“We want radio operators to simply get on the air, reach out to fellow enthusiasts and check how they’re doing,” says the 55-year-old from Lichfield, Staffordshire.
“Being such a well-recognised brand, whenever GB1NHS is on the air we have queues of radio operators wanting to engage with our messages.”
Analysis by Jim Lee, BBC Radio announcer and newsreader
I first got hooked by the magic of radio as a schoolboy in Nuneaton. I passed the necessary technical exam and Morse test and got my call sign (G4AEH) dangerously close to my A-Level exams.
Listening to the pirate stations in the 60s made me want to work in radio. When most of them were closed down, tuning around the shortwave bands on a radio that my mum bought for me at a church jumble sale led me to amateur radio.
That was over 50 years ago and even though I spend a lot of time reading the news and introducing programmes for the BBC, communicating around the world with an antenna I’ve made from a few bits of wire is still part of radio’s magic.
Amateur radio is ideal for social distancing and it’s no surprise that more and more people are turning to it during this crisis. Social media and video calls are OK, but depend on there being sufficient internet bandwidth for efficient communication.
You can’t FaceTime the International Space Station, but there have been occasions when radio amateurs have been able to speak to the astronauts via their radio sets in a shed or back bedroom.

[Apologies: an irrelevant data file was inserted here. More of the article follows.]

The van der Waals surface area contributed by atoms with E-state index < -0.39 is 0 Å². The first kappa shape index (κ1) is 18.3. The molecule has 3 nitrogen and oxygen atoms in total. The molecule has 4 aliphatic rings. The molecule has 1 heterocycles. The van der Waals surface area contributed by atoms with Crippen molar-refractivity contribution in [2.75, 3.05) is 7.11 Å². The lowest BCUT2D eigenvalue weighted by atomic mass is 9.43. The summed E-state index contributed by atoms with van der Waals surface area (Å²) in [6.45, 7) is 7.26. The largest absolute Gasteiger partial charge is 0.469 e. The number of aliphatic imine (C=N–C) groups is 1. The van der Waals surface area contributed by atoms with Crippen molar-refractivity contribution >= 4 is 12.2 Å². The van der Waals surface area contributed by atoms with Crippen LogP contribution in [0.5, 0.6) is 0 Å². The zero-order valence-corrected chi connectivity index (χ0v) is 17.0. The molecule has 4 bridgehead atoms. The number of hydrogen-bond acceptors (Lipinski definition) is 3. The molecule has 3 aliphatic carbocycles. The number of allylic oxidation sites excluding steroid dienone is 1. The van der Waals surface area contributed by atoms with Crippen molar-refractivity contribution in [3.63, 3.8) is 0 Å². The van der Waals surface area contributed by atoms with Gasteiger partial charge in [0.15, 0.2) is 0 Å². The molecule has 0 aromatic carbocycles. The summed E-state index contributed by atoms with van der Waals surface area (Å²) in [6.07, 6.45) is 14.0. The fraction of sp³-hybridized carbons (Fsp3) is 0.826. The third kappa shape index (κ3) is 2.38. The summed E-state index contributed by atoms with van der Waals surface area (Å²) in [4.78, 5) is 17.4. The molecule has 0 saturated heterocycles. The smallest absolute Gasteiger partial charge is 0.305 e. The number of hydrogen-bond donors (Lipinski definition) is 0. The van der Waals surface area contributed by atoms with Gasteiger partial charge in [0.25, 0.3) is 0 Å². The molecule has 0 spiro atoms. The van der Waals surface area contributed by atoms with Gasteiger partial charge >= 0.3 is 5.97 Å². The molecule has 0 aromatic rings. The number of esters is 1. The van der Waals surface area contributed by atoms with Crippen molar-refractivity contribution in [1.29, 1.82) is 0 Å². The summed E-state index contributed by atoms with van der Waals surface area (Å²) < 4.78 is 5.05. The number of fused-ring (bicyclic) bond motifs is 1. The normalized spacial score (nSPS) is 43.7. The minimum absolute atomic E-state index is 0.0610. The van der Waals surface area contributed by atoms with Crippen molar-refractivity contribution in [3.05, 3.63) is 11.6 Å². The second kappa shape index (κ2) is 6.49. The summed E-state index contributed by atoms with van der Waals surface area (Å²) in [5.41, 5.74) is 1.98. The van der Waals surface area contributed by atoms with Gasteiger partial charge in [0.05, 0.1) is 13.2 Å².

The digital world and amateur radio can exist side by side. There’s no way the new kid on the block will replace the magic of talking to someone on the other side of the world with less power than it takes to run a light-bulb. It’s science in action.
The RSGB introduced remote invigilation in the middle of April to allow people to take their foundation exam – the entry step to obtaining an amateur radio licence.
Pete Sipple, 50, from Leigh-on-Sea, who runs the Essex Ham amateur radio club with his wife Sarah, has been offering online training courses for the exam for some time but says since the coronavirus lockdown he’s seen a “massive” surge in demand.
“We’ve had 1,135 people apply for a course so far this year, and due to the Covid demand, are running two courses a month instead of one,” he says.
Mrs Sipple, 46, says she’s noticed a rise in transmissions from people who haven’t been on air very recently.
“Pete has been getting messages saying, ‘I haven’t used the radio for six or seven years, can you just help me get back into it?'”
Callum McCormick, a 61-year-old antenna manufacturer, hosts a daily amateur radio welfare “net” for the over-65s from his home in Lapworth, Warwickshire. It has reached hundreds of users, with thousands more watching via his YouTube channel.
“The oldest user who has been in touch is 101-year-old George from Dorchester who just wanted to call and tell us he and his wife Ivy were being looked after by their daughter and were OK.”
Mr McCormick says he was able to help one disabled and housebound user “who was down to his last half cup of milk”.
“He’d been calling in and over the days I’d clocked he needed help, so I managed to mobilise a response to get some shopping to him and he’s now being looked after by the council,” Mr McCormick says.
“I wanted to do something for the old boys who were feeling a little bit lost and isolated.”